Posted on :Tuesday , 29th March 2022
Kenya has long been regarded as an African innovation hotspot. In Kenya, there are a number of companies that make use of 3D printing, and the country has a strong entrepreneurial and innovative culture. This has made 3D printing a highly practical and appealing technology, and if there's one thing that drives it all, it's Kenya's desire to develop its own solutions. Kenyans enjoy coming up with their own answers to issues, and 3D printing fits in nicely with this philosophy. Furthermore, Kenyans value and encourage local productivity, resulting in a creative and innovative environment in which 3D printing technology has a significant impact.
Kenya has done exceptionally well in terms of growing and improving with 3D printing technology. Alois Mbutura, a 20-year-old electrical engineering student at Nairobi University in Kenya, created a microscopic vein finder for use with children in the hopes of reducing newborn mortality and improving immunisation coverage. A MakerBot 3D printer was used to 3D create the miniscule vein.
Another noteworthy development is the medical start-up Kijenzi Medtech, which is employing 3D printing technology to bring medical solutions to Kenya's rural clinics, especially those in extremely remote locations.
Ultra Red Technologies is a Kenyan startup that is stepping up its 3D printing game, creating things such as tailored canopies for wildlife expedition vehicles. In Africa's wildlife sector, there is a lot of untapped potential, and Kenya is leading the way. Furthermore, Ultra Red Technologies is printing components for a solar-powered desalination equipment that will provide Kenyans with reliable and clean water. This will undoubtedly aid in the resolution of Kenya's water problems, as well as enlighten the continent to consider and pursue similar ideas.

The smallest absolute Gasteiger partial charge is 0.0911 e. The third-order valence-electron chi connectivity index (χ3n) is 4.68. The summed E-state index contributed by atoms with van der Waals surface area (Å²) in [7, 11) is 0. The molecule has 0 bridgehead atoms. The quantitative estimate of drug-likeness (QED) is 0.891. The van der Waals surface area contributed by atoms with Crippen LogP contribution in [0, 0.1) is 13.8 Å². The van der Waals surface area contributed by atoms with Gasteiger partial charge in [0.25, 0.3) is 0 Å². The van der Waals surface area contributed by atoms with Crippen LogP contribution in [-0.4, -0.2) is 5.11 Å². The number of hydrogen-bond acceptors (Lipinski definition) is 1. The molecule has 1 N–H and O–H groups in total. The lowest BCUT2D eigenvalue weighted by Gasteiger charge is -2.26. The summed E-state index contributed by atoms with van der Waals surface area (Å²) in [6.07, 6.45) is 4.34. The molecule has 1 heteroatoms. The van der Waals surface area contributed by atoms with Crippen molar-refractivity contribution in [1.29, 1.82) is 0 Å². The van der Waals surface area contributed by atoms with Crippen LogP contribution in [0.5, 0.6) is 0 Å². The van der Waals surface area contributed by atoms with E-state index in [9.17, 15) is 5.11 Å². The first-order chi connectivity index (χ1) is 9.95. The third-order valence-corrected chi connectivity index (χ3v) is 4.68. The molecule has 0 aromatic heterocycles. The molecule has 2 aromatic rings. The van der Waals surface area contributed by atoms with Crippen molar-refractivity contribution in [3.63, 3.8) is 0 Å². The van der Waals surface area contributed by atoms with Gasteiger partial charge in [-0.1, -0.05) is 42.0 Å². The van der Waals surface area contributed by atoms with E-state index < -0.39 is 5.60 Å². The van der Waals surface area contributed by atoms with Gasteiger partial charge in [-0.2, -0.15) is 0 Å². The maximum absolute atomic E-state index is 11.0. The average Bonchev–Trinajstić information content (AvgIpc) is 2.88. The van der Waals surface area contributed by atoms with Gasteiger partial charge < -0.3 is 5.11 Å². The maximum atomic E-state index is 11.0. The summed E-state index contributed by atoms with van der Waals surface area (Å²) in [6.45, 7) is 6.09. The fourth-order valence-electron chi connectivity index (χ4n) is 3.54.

In collaboration with the US-based social venture Level Up Village, Kenya Connect, an American-Kenyan non-profit organisation, is giving STEM and arts classes in 3D printing to schools. The goal is to promote and develop technology at the grassroots level, as well as to raise a generation that will fully utilise it.
Micrive Infinite is transforming surgery, therapy, and rehabilitation for patients by combining engineering, 3D printing technology, and medical research. More local medicinal solutions are predicted to aid and improve Kenyan healthcare.
3D printing has also aided the industrial industry. This has been bolstered by the University of Nairobi Science and Technology Park's creation of Kenya's Fab lab. Kenya Fab Lab was the first to introduce a 3D printer to Kenya, and they have since revolutionised the technology as it has spread across Kenya's economy. Furthermore, people in Kenya are purchasing personal 3D printers for their own use, indicating a growing interest in the technology.
With 3D printing, Africa's innovation powerhouse continues to grow. In Kenya, there is still a lot of promise for 3D printing, and the good news is that resources to spread the technology have been very easy to come by. Kenya, as well as Africa as a whole, has a bright future.